Renowned author and writer George R.R. Martin recently published a blog post on his Not a Blog website, sharing his support for the ongoing Writers Guild of America (WGA) strike in Hollywood. In particular, Martin emphasized the importance of dissolving the mini-room model, which he believes is the most critical issue that the Guild is fighting for. This article delves into Martin’s take on mini-rooms and their impact on writers’ career paths.
For the uninitiated, mini-rooms are a model that studios use to hire a small team of writers to work on a TV show or movie. These teams usually consist of a few senior writers and a couple of newcomers, who meet for a month or two to plan the season’s beats, break down the episodes, and write scripts. They then get notes, rewrite, and repeat the process until they turn in the final scripts. However, the crucial issue is what happens next.
The Plight of Junior Writers
According to Martin, the junior writers, or newcomers, are not involved in the production process beyond writing their scripts and doing a revision or two. They are then paid and sent home, with no guarantee of returning for the next season. In some cases, they are off looking for another gig, while in others, they are in another mini-room working on a different show. Even if they do come back, there’s no assurance of a promotion or any form of career growth. This model, Martin argues, makes writers as disposable as possible and divorces them from the production process, which is critical for compensation and career growth.
As a writer and co-executive producer on HBO’s hit adaptation “Game of Thrones,” Martin’s experience in Hollywood spans several decades. He argues that the mentorship and experience he gained while working on “The Twilight Zone” were invaluable, and he is worried that today’s up-and-coming writers are not allowed the same access. For Martin, dissolving mini-rooms is vital in enabling new writers, young writers, and even prose writers to climb the same ladder. He laments that streamers and shortened seasons have blown the ladder to splinters.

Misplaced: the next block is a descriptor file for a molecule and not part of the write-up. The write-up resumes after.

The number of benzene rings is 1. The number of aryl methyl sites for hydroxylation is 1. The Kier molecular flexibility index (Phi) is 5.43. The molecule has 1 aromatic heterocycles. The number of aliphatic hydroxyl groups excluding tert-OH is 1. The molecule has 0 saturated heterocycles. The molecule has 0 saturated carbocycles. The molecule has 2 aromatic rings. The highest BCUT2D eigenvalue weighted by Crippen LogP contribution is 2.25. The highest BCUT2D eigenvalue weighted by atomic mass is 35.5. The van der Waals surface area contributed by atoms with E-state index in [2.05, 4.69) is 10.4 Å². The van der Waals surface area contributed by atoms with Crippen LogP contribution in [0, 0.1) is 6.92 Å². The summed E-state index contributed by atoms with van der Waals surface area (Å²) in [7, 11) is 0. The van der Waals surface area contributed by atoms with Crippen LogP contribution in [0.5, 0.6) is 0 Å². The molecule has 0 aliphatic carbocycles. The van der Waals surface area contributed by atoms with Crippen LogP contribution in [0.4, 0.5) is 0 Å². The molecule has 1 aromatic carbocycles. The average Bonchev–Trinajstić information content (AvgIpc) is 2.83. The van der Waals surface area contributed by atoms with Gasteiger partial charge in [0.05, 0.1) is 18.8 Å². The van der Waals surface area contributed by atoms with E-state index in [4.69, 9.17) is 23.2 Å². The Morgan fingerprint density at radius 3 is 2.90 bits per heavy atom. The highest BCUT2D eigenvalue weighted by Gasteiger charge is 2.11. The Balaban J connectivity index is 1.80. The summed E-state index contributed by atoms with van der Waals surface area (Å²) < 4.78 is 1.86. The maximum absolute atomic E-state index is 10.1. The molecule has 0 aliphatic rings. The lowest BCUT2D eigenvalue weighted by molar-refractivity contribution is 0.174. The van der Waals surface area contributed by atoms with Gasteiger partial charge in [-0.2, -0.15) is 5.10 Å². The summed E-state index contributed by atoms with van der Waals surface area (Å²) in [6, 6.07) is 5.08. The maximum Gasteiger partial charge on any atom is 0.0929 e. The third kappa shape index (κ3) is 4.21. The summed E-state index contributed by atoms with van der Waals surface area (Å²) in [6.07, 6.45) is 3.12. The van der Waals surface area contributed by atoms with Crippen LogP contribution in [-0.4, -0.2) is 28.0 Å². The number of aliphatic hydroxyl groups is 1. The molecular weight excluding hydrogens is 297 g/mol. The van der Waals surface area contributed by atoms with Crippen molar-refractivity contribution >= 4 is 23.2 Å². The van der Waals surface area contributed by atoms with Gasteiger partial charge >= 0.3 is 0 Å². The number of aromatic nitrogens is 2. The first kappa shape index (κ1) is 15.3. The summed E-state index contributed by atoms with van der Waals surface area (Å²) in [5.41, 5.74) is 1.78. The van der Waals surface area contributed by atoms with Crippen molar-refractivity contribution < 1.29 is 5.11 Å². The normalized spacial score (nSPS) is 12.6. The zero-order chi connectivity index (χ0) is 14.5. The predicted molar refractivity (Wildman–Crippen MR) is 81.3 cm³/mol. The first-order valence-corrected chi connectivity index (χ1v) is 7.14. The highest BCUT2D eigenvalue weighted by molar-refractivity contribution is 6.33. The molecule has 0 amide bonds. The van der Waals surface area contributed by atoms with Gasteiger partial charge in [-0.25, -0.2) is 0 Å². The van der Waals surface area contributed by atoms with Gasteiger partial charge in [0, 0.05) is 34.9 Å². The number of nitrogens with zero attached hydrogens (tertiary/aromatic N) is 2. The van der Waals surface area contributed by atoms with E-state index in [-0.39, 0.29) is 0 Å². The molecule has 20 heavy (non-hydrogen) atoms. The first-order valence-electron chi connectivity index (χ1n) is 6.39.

Martin also notes that in negotiations, the Alliance of Motion Picture and Television Producers (AMPTP) offered the WGA the chance for some writers to shadow showrunners and producers on set. However, even that is not an absolute right, and it’s up to the discretion of the showrunner or producer to let them in. Martin argues that these are the people who wrote the stories being filmed, created the characters, and wrote the words the actors are saying. They should not be treated as tourists, but as an essential part of the job, for which they need to be paid.
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